Tab. 1. Envelopment models of DEA

Output oriented case

Input oriented case

Note that decision making units may also be persons or a group of persons, not merely economic entities, therefore, the first step in our research is to reveal in which area of logistics can DEA be applied best. A further topic is the determination of the input/output structure which can be regarded as the most important step of the adaptation. Further to the investigation of emerging methodical questions, the method will also be applied in practice


The adaptation of DEA in logistics was prepared by two sub researches. First, the logistics sector was analyzed to identify the best candidate fields in terms of DEA implementation. It has been found that the technique could be utilized for the appraisal of logistics companies (carriers, forwarders and 3PL firms), terminals (logistic centres), different regions/countries and – with some limitations – supply chains (see Fig. 4.). [M12] The DEA technique is almost exclusively referred to by Chinese authors in relation with logistics. It is mainly used to analyze the logistics potential of geographic regions [10, 11] or the efficiency of logistic companies. Note however, that the latter do not leverage the advantages inherent to DEA (e.g. the evaluation is carried out solely on the basis of financial indicators) [12, 13].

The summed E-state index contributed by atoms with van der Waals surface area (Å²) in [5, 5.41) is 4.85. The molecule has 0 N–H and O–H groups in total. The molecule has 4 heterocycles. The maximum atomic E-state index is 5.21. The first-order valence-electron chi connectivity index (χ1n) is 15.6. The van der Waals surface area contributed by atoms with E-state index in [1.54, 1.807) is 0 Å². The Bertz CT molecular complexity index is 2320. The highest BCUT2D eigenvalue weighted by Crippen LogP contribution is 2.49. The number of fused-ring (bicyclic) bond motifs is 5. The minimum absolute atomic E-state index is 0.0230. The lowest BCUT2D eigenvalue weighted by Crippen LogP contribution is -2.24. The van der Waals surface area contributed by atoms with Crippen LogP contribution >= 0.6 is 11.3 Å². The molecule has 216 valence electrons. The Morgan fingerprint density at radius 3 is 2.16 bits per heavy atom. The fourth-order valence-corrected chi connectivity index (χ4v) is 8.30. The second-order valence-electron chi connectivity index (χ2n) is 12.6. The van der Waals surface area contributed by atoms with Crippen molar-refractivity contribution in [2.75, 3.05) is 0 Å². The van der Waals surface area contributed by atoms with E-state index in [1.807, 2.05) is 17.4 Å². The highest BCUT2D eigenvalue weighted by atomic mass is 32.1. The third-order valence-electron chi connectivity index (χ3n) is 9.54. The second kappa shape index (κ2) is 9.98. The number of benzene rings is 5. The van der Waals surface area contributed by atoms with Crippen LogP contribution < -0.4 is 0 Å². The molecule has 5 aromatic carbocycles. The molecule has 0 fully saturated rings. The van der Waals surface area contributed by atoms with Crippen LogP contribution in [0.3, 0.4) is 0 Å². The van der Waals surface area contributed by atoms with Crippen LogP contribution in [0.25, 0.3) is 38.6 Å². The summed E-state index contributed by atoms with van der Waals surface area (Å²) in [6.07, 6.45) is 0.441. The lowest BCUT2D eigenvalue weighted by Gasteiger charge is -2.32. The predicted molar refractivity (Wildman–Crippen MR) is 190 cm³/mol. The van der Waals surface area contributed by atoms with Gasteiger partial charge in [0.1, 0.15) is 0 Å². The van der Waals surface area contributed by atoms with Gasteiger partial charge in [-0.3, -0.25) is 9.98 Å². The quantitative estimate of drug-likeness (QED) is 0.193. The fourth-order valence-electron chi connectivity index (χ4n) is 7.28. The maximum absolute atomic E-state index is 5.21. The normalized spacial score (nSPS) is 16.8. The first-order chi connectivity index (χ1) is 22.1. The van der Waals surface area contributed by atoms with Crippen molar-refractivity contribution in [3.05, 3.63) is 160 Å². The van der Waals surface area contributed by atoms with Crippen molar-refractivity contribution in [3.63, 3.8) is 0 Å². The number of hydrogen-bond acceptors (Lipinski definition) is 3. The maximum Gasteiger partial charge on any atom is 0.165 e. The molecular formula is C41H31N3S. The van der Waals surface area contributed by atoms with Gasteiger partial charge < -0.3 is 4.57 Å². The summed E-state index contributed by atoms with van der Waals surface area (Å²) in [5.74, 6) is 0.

Fig. 4. The options for applying DEA in the logistics sector

With this in mind and knowing the data available, efficiency analysis of Hungarian logistic centres with the DEA-technique has become the first objective of our research. Investigating the literature and the method more closely, a methodical question has also arisen which is to be answered in the framework of theoretical research. It is a well known feature of DEA that it can not provide a full ranking of the decision making units although this would be preferred in most cases. Feasibility of full ranking requires methodological research to see how they can be adapted to our needs and especially, to cases where data availability is limited.